Bunuel wrote:
In a new housing development, trees are to be planted along the sidewalk of a certain street. Each tree takes up one square foot of sidewalk space, and there are to be 14 feet between each tree. How many trees can be planted if the road is 166 feet long?
(A) 8
(B) 9
(C) 10
(D) 11
(E) 12
Kudos for a correct solution.
Step 1: Analyze the QuestionThough this is not a Geometry question, a quick sketch of the situation will help illustrate how to solve it.
So we know that the unit of one tree and one space is 1 * 1 + 14 feet = 15 feet.
Step 2: State the TaskTo find how many trees can be planted, determine the feet required for a tree and the space between trees. Divide the total length of the street by the unit of one tree and the space between trees.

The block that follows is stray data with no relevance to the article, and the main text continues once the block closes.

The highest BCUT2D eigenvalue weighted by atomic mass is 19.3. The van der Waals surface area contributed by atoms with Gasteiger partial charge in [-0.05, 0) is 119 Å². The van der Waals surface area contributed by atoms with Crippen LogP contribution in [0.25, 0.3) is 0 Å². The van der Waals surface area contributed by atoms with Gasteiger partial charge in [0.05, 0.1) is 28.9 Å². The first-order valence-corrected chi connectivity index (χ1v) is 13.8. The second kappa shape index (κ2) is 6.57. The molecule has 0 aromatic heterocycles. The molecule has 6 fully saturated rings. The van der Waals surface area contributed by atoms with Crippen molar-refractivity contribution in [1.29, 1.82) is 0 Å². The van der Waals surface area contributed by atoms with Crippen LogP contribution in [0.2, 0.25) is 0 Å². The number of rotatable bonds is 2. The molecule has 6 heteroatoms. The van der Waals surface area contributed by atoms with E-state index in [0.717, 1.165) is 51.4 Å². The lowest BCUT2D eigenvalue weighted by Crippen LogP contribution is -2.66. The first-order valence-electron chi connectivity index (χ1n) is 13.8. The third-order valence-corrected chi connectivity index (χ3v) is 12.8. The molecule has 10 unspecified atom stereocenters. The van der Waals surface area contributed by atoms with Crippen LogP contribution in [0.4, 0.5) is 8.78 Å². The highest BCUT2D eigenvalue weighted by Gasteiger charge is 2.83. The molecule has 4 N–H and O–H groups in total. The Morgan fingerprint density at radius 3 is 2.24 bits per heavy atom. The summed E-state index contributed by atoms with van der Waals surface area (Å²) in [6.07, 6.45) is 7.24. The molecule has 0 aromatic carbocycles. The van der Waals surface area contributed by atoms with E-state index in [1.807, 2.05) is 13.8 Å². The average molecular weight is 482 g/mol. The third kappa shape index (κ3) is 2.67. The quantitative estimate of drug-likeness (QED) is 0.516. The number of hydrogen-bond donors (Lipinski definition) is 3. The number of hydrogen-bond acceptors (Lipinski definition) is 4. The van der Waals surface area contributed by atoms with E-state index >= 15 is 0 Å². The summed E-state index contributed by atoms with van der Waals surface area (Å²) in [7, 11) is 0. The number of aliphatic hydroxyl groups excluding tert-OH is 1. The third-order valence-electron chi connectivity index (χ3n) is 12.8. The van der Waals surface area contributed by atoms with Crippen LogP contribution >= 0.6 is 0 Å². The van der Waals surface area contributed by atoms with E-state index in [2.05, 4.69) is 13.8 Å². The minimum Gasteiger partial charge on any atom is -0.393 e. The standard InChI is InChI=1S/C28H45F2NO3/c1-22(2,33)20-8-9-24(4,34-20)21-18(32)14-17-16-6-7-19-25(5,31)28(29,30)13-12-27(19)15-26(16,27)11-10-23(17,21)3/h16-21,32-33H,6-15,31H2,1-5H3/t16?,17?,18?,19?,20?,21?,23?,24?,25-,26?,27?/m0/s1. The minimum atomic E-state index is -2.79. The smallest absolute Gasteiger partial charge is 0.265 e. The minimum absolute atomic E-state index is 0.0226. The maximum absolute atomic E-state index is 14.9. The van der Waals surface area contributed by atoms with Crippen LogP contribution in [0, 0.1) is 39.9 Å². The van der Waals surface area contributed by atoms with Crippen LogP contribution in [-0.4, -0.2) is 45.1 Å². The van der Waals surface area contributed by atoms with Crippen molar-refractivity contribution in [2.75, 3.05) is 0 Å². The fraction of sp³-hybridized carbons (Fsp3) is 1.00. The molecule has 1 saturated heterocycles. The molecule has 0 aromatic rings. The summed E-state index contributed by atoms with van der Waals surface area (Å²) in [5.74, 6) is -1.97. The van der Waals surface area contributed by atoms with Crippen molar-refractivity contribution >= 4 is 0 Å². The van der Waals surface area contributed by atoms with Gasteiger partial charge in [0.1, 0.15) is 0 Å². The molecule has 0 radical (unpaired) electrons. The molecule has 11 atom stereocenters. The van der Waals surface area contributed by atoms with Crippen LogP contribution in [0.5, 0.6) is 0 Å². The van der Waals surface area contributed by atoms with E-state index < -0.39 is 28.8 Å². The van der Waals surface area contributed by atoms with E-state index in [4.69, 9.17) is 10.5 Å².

Step 3: Approach StrategicallyEach tree takes up 1 foot, and each space takes up 14 feet. Together they take up 15 feet. Now find how many times 15 goes into the total number of feet on one side of the street:
166/15= 11, with a remainder of 1 foot.
We can plant one last tree in the remaining foot, bringing the total number of trees to 12. This means along the street, we can plant 12 trees with 11 spaces between them, as long as we start and end with a tree. (E) is correct.
Step 4: Confirm Your AnswerMake sure your answer makes sense in the context of the question. Did you take into account the remainder of the division? Will an entire tree fit in the remaining space? You can use these questions to confirm your work.
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